Wednesday, October 11, 2006

On "The Sociopath Next Door"

The Sociopath Next Door by Martha Stout provides a unique look into the minds and lives of those four percent among us devoid of conscience. Yes, that’s right. Four percent. One in twenty-five. Obviously the mass murderer/serial rapist falls into this category, but so do some ordinary folks whom one would never suspect.

While learning more about this “condition”, I couldn’t help thinking of the awful murders last week in Amish country, Pennsylvania. Little girls who are as unworldly as possible targeted for sexual abuse and murder could only be the work of evil, and possibly a mind devoid of conscience. Charles Carl Roberts IV admitted to molesting two relatives when he was twelve, an abnormal act, to be sure. (Then again, he seemed to have some remorse for his behavior so maybe he was not a true sociopath.) A week before, another man walked into a high school in Colorado to molest and shoot teenage girls there. Of course, it is difficult to make a diagnosis of sociopathy from a distance and with only a modest level of training in psychology, but I think we can agree that most people don’t behave this way.

Even most sociopaths don’t murder. They don’t all share that sort of bloodlust. They may or may not desire power or money. Perhaps they are happy with merely getting by and satisfied to latch on to others for financial support so they don’t have to work. Perhaps they are happy merely sabotaging a co-worker whom they dislike or berating underlings. These people are difficult to spot because the rest of us take for granted that they have a conscience like the rest of us. They even know how to fake remorse. They know how to look good to the world around them, especially if looking respectable helps them to achieve their goals, whatever they might be.

In fact sociopaths may do the right thing, but for the wrong reason. Stout uses the example of an ambitious man who reluctantly chose to miss a meeting to go back home to feed his dog and give him water before catching a flight out of town overnight rather than let the dog dehydrate. Naturally, to those of us who are normal, it looks as though this man has responded to his conscience, and quite possibly he has. But what if the real reason he went back home was because he just didn’t care to deal with a dead dog when he returned from his trip? Or what if he was actually concerned about how his neighbors might view him if the dog in its misery barked the whole time he was gone, damaging his standing in the community when people realized his abusive or neglectful nature. If those were the reasons for his sacrifice of an important meeting and return trip home, he would not have been responding to conscience at all but could nevertheless avoid detection as a conscienceless person.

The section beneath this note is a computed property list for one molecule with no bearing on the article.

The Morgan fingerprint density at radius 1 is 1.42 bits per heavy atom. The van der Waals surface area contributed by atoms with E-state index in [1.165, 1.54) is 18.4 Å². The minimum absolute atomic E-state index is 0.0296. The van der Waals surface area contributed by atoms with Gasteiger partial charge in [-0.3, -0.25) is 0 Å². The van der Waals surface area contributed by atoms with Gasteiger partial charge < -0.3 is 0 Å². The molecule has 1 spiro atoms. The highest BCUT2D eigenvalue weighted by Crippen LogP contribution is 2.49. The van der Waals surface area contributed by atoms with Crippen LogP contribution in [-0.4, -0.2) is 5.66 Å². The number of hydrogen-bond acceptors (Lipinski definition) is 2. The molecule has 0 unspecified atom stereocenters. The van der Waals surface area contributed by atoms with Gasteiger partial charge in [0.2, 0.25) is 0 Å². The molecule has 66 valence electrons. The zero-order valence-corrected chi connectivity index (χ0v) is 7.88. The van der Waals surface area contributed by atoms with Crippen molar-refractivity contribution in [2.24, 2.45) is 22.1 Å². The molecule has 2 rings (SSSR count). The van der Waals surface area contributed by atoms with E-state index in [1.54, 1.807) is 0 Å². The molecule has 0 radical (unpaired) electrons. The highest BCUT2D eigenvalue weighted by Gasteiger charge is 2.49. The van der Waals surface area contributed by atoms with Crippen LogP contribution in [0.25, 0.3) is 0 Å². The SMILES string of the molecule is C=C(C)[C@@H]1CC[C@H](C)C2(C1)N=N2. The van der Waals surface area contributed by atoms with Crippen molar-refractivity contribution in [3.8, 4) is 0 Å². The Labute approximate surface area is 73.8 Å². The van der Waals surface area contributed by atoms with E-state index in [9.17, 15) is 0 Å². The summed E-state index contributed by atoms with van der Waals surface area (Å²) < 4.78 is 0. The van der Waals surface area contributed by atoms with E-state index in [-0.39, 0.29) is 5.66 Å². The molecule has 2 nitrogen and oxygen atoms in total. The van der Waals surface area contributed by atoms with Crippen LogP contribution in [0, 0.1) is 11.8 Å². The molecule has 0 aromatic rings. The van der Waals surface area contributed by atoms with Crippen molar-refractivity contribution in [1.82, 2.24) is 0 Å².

Central to the development of conscience is the formation of emotional attachments. People who love and form loving bonds with others have conscience while those who remain detached do not. The conscienceless may form families, but their families are more likely to be show pieces or outlets for abuse of power or means to an end.

Another common feature of the conscienceless is irresponsibility. Nothing is their fault. One example in the book was of a character who broke his secretary's arm while trying to pull her into his lap. In his words later, "the b**ch broke her own arm when she struggled." This refusal to own up to their actions and the harm they cause others is characteristic. They may not be overtly violent, but they may be bent on sexual conquests. It's all about the game with them--winning and "making people jump".

I’m only on the third chapter so I don’t have much more to share at this time. I won’t say I’m enjoying this book, but I will say that it’s quite interesting and informative so far. If you’ve read it already, please feel free to weigh in with your opinions on this work.


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